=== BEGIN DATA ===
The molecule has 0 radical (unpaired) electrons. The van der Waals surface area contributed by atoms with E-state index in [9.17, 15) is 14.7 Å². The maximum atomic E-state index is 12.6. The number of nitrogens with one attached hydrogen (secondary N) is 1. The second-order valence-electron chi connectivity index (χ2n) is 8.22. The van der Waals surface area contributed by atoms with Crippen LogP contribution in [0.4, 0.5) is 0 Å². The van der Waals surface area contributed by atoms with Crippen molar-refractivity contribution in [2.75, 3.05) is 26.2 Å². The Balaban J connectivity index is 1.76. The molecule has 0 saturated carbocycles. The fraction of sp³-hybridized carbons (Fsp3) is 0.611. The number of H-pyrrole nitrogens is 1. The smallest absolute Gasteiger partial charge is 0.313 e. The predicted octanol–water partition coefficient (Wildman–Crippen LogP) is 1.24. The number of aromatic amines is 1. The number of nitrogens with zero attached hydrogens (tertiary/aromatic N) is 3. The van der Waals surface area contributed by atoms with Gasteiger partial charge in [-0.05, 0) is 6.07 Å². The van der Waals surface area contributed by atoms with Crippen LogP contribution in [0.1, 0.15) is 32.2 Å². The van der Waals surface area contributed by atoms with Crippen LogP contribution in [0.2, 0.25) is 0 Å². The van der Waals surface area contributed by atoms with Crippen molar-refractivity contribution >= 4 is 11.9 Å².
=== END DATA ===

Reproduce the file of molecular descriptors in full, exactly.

The molecule has 0 radical (unpaired) electrons. The van der Waals surface area contributed by atoms with E-state index in [9.17, 15) is 14.7 Å². The maximum atomic E-state index is 12.6. The number of nitrogens with one attached hydrogen (secondary N) is 1. The second-order valence-electron chi connectivity index (χ2n) is 8.22. The van der Waals surface area contributed by atoms with Crippen LogP contribution in [0.4, 0.5) is 0 Å². The van der Waals surface area contributed by atoms with Crippen molar-refractivity contribution in [2.75, 3.05) is 26.2 Å². The Balaban J connectivity index is 1.76. The molecule has 0 saturated carbocycles. The fraction of sp³-hybridized carbons (Fsp3) is 0.611. The number of H-pyrrole nitrogens is 1. The smallest absolute Gasteiger partial charge is 0.313 e. The predicted octanol–water partition coefficient (Wildman–Crippen LogP) is 1.24. The number of aromatic amines is 1. The number of nitrogens with zero attached hydrogens (tertiary/aromatic N) is 3. The van der Waals surface area contributed by atoms with Gasteiger partial charge in [-0.05, 0) is 6.07 Å². The van der Waals surface area contributed by atoms with Crippen LogP contribution in [0.1, 0.15) is 32.2 Å². The van der Waals surface area contributed by atoms with Crippen LogP contribution in [0.2, 0.25) is 0 Å². The van der Waals surface area contributed by atoms with Crippen molar-refractivity contribution >= 4 is 11.9 Å².